Friday, January 20, 2012

Making-Shit-Up-As-We-Go Night

I decided to surprise my family tonight with a dinner I'd never made before - nor, I'd wager, has anyone else - but it turns out I was the one most surprised. One of my key ingredients was something other than I believed, and I made an unintentional almost-dessert while testing to see if cute cordial glasses could withstand a ban marie.

First, the side. I had a bunch of what I thought were lovely blushing turnips that in fact were rutabagas. Yes, I know, they are entirely different shapes, but it's been a long week. In the middle of a deadline work project today, I found myself thinking about some heavy cream lounging in my refrigerator. Which led, believe it or not, to thoughts of my not-turnips. Which inspired - still with me? - the notion of a gratin.

I trimmed and peeled four big actually-rutabagas and sliced them into thin discs with a mandoline. They seemed too firm to yield a lush gratin, so I added a splash of water, covered with plastic wrap and zapped on high for three minutes. While letting them steam for a few minutes more, I remembered I had a bag of pesto cubes in the freezer. I defrosted three cubes in the mike, as my mother-in-law calls it, and blended with 1/2 cup of heavy cream and an egg.

When cool enough to handle, I layered the drained rutabagas slices into a buttered 9x9 casserole - alternate direction between layers - and sprinkled about a half-cup of feta between the layers, reserving most of it to scatter on top. I then poured the cream mix over the slices, pressing down to compress layers into liquid, and dotted with butter. Bake uncovered at 375 degrees about 45-50 minutes or until tender, browned and bubbly.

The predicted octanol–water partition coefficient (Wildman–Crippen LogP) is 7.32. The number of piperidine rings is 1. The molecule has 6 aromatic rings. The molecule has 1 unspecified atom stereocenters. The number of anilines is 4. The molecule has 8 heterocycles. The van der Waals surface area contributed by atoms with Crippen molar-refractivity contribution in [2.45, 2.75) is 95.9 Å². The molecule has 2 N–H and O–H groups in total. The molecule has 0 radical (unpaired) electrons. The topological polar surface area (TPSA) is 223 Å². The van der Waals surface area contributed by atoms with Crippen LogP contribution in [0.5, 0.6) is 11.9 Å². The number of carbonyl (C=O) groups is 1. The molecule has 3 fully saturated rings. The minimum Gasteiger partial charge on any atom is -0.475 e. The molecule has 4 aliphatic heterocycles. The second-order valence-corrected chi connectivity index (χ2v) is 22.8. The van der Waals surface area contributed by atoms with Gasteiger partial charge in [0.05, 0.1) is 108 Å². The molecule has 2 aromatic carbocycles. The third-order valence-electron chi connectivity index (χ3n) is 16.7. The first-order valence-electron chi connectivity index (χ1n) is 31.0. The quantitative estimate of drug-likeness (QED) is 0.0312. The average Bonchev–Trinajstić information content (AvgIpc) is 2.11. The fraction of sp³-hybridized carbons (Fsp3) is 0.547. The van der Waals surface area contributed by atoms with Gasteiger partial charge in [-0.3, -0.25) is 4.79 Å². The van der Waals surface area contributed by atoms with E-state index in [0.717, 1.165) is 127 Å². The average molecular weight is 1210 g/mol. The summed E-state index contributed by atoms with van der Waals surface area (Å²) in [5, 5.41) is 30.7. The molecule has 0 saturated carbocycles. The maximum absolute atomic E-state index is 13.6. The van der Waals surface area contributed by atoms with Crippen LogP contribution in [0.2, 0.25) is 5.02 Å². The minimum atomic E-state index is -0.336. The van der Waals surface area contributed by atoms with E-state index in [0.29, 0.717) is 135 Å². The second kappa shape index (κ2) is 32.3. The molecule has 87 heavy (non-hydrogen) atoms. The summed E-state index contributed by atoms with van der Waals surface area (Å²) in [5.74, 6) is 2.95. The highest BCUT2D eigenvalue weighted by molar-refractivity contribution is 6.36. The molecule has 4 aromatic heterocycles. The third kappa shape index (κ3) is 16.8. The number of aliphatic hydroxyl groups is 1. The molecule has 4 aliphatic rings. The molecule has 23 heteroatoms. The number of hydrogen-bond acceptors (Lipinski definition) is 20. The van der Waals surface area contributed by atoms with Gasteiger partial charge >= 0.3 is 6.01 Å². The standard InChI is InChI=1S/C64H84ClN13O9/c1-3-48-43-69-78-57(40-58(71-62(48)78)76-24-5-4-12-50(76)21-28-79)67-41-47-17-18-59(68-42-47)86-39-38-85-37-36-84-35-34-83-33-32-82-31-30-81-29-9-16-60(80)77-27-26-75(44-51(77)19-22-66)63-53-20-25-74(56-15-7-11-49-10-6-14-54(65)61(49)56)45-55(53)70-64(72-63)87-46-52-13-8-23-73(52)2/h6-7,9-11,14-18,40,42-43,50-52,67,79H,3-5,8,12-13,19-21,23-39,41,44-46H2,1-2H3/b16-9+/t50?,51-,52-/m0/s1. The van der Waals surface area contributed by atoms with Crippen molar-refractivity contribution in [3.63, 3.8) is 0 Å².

Meanwhile, mix about 1/2 cup of plain, non-fat Greek yogurt, 2 tablespoons honey mustard, 1 tablespoon honey and the juice of half a juicy lemon until well blended. Arrange four six-ounce, liberally salt-and-peppered salmon portions on a roasting pan - Whole Foods had Alaskan salmon on sale for $7.99 today! - top each with a generous tablespoon of sauce and ignore for about 30 minutes. Refrigerate remaining sauce. Tuck salmon into oven with gratin and bake 15-18 minutes or until done. Remove from oven and rest on cooktop. 

Ideally, salmon and gratin will finish at about the same time. Let gratin set at least five minutes before serving. I thought it was a bit underdone, but Tim and Graham liked that it was still a tad al dente. For the salmon, serve chilled yogurt-mustard sauce on the side, though you likely won't need it, along with a slice of fresh lemon, which I think you will. Pretty damn good for a throw-together dinner.

So the biggest surprise of the night was my experiment to see if I could safely cook in cordial glasses. To simulate a somewhat realistic cooking situation, I filled a 3.75-ounce glass with the same Greek yogurt, tucked it into a pot filled about halfway with water and covered tightly with foil. The recipe I was testing for bakes at 350 degrees, but I went ahead and popped it in the 375 degree oven for the entire cooking time.

The result was an intact glass and a concoction the consistency of, dare I say, faux cheesecake. I drained the accumulated steam, brought to room temperature and then covered the glass with plastic wrap and stashed it in the fridge. An hour later, I topped it with a dollop of homemade orange curd and gave it try. A bit tart, but promising.

Next time - in other words, tomorrow - I'll intentionally stir in some honey and maybe a splash of vanilla or citrus zest, or both.

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